Southeast Alaska’s independent ferry system is working its way out of a ridership slump.
The service, which began 15 years ago, carried more than 50,000 passengers for its first nine years. Then the numbers started dropping by as much as 20 percent.
General Manager Dennis Watson said they’re coming back up.
“Last year, we actually had a pretty good bump because we’d been kind of going downhill since the economic crisis a couple years ago. And things seem to be turning around,” he said.
He said predictions of good salmon runs make him optimistic for this year. The route is popular with commercial, sport and subsistence fishermen.
The ferry authority is a non-profit organization run by representatives of five Prince of Wales Island communities, plus Wrangell.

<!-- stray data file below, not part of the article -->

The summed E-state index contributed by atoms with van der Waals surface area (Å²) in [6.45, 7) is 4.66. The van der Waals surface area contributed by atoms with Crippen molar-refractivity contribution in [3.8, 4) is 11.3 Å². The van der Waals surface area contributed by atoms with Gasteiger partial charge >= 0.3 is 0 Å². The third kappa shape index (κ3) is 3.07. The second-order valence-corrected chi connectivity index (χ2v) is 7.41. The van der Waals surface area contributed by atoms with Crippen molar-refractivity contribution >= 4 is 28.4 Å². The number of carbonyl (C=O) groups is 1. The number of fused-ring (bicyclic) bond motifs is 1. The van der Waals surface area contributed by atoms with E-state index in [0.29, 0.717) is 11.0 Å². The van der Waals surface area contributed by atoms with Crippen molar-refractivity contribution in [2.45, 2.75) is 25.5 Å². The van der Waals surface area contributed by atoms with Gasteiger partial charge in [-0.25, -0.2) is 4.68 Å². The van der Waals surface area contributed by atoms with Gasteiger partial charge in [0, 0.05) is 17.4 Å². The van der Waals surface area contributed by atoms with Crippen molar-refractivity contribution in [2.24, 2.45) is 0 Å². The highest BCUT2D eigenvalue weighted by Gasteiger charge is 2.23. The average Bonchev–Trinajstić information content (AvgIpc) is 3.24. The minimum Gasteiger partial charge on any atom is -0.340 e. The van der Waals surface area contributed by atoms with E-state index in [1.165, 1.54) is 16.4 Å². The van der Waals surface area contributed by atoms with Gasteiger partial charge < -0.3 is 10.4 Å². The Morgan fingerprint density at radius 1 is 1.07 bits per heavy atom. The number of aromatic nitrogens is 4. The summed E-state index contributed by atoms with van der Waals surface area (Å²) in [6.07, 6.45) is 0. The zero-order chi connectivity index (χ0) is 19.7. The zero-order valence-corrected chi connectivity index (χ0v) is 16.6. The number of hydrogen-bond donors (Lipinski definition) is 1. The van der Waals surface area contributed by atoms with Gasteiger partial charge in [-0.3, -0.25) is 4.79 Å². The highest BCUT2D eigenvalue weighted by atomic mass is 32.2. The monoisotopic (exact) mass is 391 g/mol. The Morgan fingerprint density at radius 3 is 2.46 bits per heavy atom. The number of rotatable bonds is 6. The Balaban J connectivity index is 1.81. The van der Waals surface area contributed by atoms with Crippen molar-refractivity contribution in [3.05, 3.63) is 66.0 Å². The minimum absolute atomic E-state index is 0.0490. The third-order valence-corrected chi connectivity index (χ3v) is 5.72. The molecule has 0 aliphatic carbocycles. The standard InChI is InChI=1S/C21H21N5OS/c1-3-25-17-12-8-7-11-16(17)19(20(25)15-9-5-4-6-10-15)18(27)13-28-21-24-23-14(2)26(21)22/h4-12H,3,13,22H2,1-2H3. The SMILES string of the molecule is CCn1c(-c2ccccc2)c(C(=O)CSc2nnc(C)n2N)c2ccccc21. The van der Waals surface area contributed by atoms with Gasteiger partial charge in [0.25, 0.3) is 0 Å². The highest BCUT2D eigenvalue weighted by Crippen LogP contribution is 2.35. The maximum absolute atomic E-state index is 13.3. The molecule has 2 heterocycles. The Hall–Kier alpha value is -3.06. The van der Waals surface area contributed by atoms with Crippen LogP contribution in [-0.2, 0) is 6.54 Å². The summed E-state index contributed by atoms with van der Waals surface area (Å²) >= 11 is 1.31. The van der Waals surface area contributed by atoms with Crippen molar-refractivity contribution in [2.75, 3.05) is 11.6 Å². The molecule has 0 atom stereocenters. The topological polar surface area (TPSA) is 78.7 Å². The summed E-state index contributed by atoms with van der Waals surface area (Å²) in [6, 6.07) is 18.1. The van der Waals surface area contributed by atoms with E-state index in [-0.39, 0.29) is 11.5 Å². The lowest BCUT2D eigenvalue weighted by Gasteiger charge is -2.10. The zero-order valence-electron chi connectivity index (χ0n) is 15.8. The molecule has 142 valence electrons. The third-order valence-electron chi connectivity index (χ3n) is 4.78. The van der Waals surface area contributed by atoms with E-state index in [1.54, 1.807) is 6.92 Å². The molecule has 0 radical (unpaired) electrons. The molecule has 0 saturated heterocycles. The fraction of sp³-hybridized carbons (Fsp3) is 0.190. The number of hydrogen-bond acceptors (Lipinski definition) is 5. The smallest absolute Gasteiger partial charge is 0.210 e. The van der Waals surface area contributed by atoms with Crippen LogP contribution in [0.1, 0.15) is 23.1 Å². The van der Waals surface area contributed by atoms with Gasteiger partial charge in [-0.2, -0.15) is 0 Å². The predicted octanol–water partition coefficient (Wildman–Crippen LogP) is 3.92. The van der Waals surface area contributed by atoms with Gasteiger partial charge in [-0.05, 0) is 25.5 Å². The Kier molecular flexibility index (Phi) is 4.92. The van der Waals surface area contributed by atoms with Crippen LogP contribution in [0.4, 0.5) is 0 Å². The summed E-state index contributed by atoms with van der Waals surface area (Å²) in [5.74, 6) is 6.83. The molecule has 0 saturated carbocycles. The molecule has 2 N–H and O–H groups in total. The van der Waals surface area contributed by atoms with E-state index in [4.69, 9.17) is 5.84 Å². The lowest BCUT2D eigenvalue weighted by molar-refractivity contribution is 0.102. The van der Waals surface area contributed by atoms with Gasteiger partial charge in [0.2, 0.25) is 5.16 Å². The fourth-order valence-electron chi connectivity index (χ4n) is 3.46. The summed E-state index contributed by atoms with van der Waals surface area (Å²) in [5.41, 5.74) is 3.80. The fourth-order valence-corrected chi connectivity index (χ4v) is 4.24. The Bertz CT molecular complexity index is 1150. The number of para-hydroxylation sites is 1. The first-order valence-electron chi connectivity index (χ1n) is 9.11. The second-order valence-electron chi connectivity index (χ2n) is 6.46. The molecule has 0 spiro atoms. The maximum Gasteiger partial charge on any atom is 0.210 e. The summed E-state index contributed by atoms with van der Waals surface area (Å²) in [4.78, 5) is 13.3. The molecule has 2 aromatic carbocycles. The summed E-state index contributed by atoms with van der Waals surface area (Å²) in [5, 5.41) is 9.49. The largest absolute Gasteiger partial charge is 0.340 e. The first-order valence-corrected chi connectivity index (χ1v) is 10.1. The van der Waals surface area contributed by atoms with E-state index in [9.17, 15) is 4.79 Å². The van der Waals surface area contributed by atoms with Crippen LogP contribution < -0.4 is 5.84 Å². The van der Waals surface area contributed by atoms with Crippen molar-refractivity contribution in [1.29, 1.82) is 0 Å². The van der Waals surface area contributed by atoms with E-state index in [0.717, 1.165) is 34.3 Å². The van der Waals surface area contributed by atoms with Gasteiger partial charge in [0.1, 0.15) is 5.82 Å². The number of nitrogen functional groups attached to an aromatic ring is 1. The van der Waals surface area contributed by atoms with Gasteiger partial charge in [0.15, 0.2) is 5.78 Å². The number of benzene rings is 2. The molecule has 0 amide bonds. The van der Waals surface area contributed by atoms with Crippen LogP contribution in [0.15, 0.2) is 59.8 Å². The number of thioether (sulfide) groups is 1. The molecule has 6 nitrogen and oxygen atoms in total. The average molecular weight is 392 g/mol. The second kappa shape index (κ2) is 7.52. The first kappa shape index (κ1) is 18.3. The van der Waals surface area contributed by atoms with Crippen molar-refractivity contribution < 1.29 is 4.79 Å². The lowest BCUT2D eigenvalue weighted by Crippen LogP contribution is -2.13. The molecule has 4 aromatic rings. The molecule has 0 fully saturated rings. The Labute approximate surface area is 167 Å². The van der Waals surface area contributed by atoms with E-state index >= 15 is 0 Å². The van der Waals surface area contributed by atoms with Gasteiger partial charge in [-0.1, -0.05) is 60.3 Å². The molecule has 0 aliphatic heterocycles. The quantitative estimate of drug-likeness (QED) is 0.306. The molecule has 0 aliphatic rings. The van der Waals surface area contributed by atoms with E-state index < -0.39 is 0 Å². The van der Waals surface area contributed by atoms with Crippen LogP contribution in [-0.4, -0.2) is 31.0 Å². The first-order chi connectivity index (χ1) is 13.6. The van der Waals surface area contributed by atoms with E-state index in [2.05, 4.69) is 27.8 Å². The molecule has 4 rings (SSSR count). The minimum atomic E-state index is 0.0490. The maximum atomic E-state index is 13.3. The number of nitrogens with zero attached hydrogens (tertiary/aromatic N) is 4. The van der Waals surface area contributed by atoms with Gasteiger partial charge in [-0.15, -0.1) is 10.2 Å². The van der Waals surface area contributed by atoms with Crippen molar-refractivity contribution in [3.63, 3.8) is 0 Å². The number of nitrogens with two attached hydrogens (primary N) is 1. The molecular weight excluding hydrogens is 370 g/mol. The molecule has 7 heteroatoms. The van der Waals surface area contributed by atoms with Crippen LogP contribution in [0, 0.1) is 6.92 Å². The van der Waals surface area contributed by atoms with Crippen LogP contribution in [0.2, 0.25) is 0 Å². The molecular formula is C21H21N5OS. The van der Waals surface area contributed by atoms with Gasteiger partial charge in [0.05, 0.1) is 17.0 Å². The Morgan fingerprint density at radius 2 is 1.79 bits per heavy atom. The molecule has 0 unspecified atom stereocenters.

The authority’s $3.9 million budget for this fiscal year is funded largely by ticket sales, which provide about 85 percent of revenue. But it also gets money from the state and federal governments. Gov. Bill Walker’s capital budget includes $250,000 for the next fiscal year.
The authority has two nearly identical ferries, the Prince of Wales and the Stikine. They trade off on the route, allowing time for each to undergo maintenance and repairs without interrupting service.
Watson said that doesn’t always work. Earlier this month, a container van struck and damaged a door near water level. It wouldn’t close, which is required.
“We couldn’t go grab the other boat because we had just taken the safety gear off of it and sent it south. So, it didn’t do us any good to have two boats at that point. But we got past it and we’re back in full operation again,” he said.
The ferry authority sailed a second route for about two years linking the island’s Coffman Cove with Wrangell and Petersburg. It ended because it attracted too few riders.